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FORUMS General Gear Talk Camera Vs. Camera 
Thread started 11 Jun 2015 (Thursday) 11:29
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Legitimately Torn Between APS-C and Full Frame Options

 
spooky ­ action
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Jun 11, 2015 11:29 |  #1

I am wanting to upgrade from my T4i to a better spec'd camera. Instinctively, I want to go FF with the 6D, by all accounts a superb camera and will give me the vastly improved low light and IQ that is so lacking in my T4i. Prices on the 6D are low and getting lower with a likely 6D II out by early next year. Easy decision, right? It it were only that simple.

I have an infant son that the 6D would be perfect for over the next few years. But I also have a 4 and half year old active in outside sports, ballet recitals, etc. for which I know that the AF and FPS of a 70D, 7D and 7D ii would be perfect, especially with my 70-200 f4 IS.

As I see it, the PROS of the 6D are: cost, excellent low light and IQ capability, smaller/lighter than 5Diii; the CONS are: lesser AF capability than current crop cameras and 5Diii, lesser reach than crop, would have to sell excellent Sigma 18-35 Art, low FPS.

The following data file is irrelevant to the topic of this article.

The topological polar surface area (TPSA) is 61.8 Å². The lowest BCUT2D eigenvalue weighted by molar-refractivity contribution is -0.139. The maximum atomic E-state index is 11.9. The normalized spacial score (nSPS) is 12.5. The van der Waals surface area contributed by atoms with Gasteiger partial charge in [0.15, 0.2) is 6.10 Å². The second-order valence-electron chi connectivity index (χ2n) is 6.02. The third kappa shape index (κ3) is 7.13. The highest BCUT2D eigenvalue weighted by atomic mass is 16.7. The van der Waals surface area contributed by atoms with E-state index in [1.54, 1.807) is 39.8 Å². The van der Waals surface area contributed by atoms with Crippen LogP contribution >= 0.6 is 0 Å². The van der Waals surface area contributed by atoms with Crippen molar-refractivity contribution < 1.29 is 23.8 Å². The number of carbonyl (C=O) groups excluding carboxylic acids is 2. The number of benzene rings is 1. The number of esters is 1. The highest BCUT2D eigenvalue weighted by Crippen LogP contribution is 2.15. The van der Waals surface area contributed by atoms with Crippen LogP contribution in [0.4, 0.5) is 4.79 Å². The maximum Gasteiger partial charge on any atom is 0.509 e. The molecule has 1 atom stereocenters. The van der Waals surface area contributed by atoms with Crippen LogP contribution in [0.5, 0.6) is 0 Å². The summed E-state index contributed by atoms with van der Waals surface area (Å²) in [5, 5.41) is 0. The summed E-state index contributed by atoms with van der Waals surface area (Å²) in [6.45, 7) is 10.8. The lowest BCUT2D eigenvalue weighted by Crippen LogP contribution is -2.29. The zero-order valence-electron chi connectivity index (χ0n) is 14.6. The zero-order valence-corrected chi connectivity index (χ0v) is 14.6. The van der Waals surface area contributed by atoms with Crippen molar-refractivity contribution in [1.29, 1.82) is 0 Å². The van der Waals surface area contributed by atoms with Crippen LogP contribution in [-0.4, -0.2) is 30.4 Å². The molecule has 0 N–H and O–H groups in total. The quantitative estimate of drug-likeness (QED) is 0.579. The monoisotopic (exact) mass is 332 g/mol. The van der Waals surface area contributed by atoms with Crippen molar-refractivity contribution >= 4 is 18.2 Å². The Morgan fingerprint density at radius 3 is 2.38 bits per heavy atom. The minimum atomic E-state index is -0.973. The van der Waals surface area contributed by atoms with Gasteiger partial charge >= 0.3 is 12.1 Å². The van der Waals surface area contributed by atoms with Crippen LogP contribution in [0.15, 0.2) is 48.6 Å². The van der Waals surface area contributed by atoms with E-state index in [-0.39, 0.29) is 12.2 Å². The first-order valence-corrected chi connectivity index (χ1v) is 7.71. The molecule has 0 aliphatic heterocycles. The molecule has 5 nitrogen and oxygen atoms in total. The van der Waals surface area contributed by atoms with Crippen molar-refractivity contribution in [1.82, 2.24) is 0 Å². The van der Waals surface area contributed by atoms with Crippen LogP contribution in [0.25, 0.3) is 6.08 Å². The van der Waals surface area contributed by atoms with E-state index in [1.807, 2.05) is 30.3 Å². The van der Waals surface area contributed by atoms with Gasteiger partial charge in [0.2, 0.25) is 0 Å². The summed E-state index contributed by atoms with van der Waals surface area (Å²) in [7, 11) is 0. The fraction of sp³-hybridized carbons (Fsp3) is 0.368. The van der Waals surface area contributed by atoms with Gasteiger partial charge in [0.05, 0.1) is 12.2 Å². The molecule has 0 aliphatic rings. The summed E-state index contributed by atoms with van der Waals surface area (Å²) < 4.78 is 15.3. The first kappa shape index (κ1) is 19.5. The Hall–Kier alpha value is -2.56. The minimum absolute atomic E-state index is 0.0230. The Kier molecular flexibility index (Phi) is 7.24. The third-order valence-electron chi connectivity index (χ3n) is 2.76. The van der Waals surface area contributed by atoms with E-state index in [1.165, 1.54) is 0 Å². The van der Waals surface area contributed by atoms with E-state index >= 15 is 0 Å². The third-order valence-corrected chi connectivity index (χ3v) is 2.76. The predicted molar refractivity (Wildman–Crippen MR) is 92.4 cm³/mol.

With a growing family and only being an enthusiast, budget is an issue, so I am likely priced out of 5DIII.

Here's my question: If I do get the 6D (and sell the T4i), will I regret it every time I try to shoot my daughter in sports/activities, and even my son as he grows older? Initially, I did not think so, but I played around with the 7d II and was blown away by the speed of the FPS, and having read other threads, people do miss the extra reach of the crop sensor.

The 70D looks like a very good option, but I know I will regret not jumping to FF and the improved IQ.

Oh, and last but least, my passion is shooting landscape, but I don't really have the time to pursue that and always find myself shooting family/events far more often.